And can we thank clients who have been more timely, who have completed their filing obligations, who will not pay a late filing penalty, and who were advised of their tax payments in good time. Thank you.

One final point. It is, of course, entirely possible that you may have overpaid tax for 2014-15. If this is the case, the argument to file sooner rather than later is a no-brainer: why would you leave your cash in the Treasury’s coffers for longer than you need to?


Less is more

Monday, November 2nd, 2015

In order to increase tax revenues  the Treasury is faced with a conundrum:

  • To increase rates of tax charged and hope that this does not prove to be a disincentive to increase profits and investment, or
  • To decrease rates of tax charged and hope that this proves to be a stimulant to business growth.

The Financial Secretary, David Gauke, recently made the following remarks at an international tax conference:

“The results we are seeing on the ground since we started cutting Corporation Tax have been very encouraging. We’ve seen business investment increasing – with a record number of inward investment projects last year – and some early signs of improvements in productivity…

And, interestingly, we’re also seeing Corporation Tax receipts strengthening.

Between 2010 and 2014 – that is, during the time that we cut the headline rate from 28% to 21% and cut the small companies rate – annual receipts increased by 12%.

And if you strip out the financial services sector (where receipts have been heavily affected by losses built up in the financial crisis), Corporation Tax receipts rose by 16% between 2010 and last year.

That’s a real terms increase in receipts over a period where the headline rate has been cut by a quarter.”

So maybe less is more?


The VW emissions fiasco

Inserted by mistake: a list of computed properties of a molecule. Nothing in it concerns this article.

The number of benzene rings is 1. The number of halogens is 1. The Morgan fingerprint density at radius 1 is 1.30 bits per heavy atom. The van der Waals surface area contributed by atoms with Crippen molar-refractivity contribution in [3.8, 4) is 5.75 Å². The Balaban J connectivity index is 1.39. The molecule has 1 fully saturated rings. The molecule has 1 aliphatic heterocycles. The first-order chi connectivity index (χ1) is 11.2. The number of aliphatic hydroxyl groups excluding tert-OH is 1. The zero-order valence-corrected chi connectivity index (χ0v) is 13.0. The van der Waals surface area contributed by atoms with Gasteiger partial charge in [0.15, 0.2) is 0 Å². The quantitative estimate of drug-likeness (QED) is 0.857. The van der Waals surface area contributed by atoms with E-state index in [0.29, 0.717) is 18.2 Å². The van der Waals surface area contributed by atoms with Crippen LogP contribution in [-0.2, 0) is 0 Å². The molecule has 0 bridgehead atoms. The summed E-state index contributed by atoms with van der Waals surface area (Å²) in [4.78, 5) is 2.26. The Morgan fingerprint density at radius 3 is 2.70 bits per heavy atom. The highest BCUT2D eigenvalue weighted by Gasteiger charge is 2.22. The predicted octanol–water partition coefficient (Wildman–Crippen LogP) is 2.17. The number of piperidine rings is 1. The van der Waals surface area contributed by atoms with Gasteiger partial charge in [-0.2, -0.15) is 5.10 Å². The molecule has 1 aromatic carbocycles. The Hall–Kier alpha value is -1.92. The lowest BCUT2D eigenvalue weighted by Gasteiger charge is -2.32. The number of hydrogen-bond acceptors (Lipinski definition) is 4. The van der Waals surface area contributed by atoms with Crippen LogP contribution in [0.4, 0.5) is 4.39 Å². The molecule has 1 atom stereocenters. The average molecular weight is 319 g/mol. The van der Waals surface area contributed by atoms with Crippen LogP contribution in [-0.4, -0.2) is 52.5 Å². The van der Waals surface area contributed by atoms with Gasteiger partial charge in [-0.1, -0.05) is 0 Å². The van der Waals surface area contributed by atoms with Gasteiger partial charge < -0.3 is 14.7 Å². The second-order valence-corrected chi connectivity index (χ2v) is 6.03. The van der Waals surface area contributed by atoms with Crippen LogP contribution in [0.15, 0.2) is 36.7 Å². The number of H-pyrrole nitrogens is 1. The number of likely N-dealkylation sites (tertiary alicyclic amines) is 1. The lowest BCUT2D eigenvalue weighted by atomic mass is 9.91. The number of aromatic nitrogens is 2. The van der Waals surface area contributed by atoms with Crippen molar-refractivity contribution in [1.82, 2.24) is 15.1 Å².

Monday, November 2nd, 2015

Many owners of VWs will be peeved that they may have been misled if the recent revelations regarding published CO2 levels are confirmed: they will be driving cars that are not as environmentally friendly as they were led to believe.

 VW have admitted that as many as 1.2m of its vehicles sold in the UK have been fitted with software that cheated emissions tests.

 It is likely that the CO2 ratings of the affected vehicles will be increased, and the Treasury has recently announced its reaction to the issue.

Benefit in kind tax is based on the list price of a vehicle when new and the CO2 rating. If the engines are diesel powered there is also a 3% surcharge. Accordingly, if the CO2 numbers increase, so too will the company car driver’s Income Tax charge. However, HMRC have confirmed that no one will pay extra tax as a result of this scandal. See quote from the Transport Secretary below. In theory, HMRC could recalculate benefit in kind charges for previous and future years on the basis that the percentage benefit used was understated. Fortunately, common sense has prevailed.

Transport Secretary Patrick McLoughlin said:

'Our priority is to protect the public and give them full confidence in diesel tests. The Government expects VW to support owners of these vehicles already purchased in the UK and we are playing our part by ensuring no one will end up with higher tax costs as a result of this scandal.'